• UK HMG and National Nuclear Laboratory (NNL) funded programs on advanced nuclear fuel production and recycle - ATLANTIC (Accident ToLerANT fuels In recycling), NIP (The Nuclear Innovation Program) and AFCP (The Advanced Fuel Cycle Program)
  • EURATOM/Horizon funded programs on safety in the European grouped actinide extraction process – SACSESS (Safety of ACtinide Separation ProceSSes, GENIORS (GEN IV Integrated Oxide fuels Recycling Strategies
  • A UK HMG and National Nuclear Laboratory (NNL) funded program on advanced nuclear technologies – ANSIC (Advanced Nuclear Skills Innovation Campus)
  • EPSRC funded Centres for Doctoral Training and nuclear skills development – NGN (Next Generation Nuclear), GREEN (Growing skills for Reliable Economic Energy from Nuclear) and SATURN (Skills And Training Underpinning a Renaissance in Nuclear)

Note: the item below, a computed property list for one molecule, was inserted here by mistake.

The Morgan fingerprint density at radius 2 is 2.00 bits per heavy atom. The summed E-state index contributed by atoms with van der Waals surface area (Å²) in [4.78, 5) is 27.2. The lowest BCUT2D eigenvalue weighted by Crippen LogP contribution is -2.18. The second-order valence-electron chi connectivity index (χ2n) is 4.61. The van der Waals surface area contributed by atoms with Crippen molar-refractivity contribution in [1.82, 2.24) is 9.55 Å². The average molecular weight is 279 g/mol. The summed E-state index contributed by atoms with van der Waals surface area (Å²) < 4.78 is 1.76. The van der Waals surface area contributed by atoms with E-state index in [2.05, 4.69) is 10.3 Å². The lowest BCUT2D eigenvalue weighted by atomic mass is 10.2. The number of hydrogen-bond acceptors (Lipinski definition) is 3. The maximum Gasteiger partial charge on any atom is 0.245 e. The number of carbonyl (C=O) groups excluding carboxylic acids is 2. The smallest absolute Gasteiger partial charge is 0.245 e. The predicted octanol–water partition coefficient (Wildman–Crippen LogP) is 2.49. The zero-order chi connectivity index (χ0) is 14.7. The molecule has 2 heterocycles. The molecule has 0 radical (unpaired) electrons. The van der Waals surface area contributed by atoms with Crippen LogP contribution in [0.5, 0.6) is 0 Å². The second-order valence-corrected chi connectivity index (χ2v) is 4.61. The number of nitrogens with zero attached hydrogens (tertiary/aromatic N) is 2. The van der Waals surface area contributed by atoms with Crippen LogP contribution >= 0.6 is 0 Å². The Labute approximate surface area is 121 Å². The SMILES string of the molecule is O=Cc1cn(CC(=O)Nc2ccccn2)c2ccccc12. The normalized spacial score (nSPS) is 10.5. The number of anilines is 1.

With regards to the latter, UTGARD has hosted over 10 PhD researchers and their associated projects through these centres, producing future generational experts in areas from nuclear decommissioning to fuel manufacture.

Most recently, UTGARD, in association with the National Nuclear Laboratory, has become part of the Uranics Innovation Centre (UIC), an industrial and academic partnership to support the development of front-end fuels capabilities in the UK: https://www.nnl.co.uk/2024/01/nnl-announces-9-35-million-investment-from-the-nuclear-fuel-fund-for-innovation-centre-and-design-of-test-facility/

With the opening of UTGARD II in 2020, and through funding from the National Nuclear User Facility (NNUF), UTGARD received over 20 expressions of interest and hosted 9 projects from 7 different universities over a 3 year period, with projects covering a range of research areas including the creation of simulated spent nuclear fuel pellets for hyperspectral imaging, the generation of accident tolerant fuels (silicides and nitrides) and novel sintering routes to next generation nuclear waste forms.

UTGARD laboratory is also open to organisations outside of the higher education sector, offering either larger collaborative projects or simple short consultancy opportunities.